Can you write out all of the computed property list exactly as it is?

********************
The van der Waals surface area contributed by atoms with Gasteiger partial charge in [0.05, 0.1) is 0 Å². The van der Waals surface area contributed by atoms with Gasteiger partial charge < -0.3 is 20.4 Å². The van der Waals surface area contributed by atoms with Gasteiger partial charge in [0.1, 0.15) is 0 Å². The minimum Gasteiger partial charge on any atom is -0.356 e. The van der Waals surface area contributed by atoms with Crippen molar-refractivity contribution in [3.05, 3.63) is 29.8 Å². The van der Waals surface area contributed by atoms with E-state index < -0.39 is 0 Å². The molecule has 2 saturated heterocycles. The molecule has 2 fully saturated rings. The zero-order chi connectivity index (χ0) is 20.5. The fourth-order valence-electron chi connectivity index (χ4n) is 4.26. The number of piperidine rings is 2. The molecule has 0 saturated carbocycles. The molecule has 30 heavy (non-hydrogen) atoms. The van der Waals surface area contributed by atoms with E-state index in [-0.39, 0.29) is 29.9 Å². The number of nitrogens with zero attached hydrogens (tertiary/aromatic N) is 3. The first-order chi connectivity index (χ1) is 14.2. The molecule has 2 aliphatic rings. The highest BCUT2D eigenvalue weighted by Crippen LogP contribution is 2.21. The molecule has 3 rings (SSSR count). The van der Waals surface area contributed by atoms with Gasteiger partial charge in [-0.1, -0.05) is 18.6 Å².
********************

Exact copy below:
The van der Waals surface area contributed by atoms with Gasteiger partial charge in [0.05, 0.1) is 0 Å². The van der Waals surface area contributed by atoms with Gasteiger partial charge < -0.3 is 20.4 Å². The van der Waals surface area contributed by atoms with Gasteiger partial charge in [0.1, 0.15) is 0 Å². The minimum Gasteiger partial charge on any atom is -0.356 e. The van der Waals surface area contributed by atoms with Crippen molar-refractivity contribution in [3.05, 3.63) is 29.8 Å². The van der Waals surface area contributed by atoms with E-state index < -0.39 is 0 Å². The molecule has 2 saturated heterocycles. The molecule has 2 fully saturated rings. The zero-order chi connectivity index (χ0) is 20.5. The fourth-order valence-electron chi connectivity index (χ4n) is 4.26. The number of piperidine rings is 2. The molecule has 0 saturated carbocycles. The molecule has 30 heavy (non-hydrogen) atoms. The van der Waals surface area contributed by atoms with E-state index in [-0.39, 0.29) is 29.9 Å². The number of nitrogens with zero attached hydrogens (tertiary/aromatic N) is 3. The first-order chi connectivity index (χ1) is 14.2. The molecule has 2 aliphatic rings. The highest BCUT2D eigenvalue weighted by Crippen LogP contribution is 2.21. The molecule has 3 rings (SSSR count). The van der Waals surface area contributed by atoms with Gasteiger partial charge in [-0.1, -0.05) is 18.6 Å².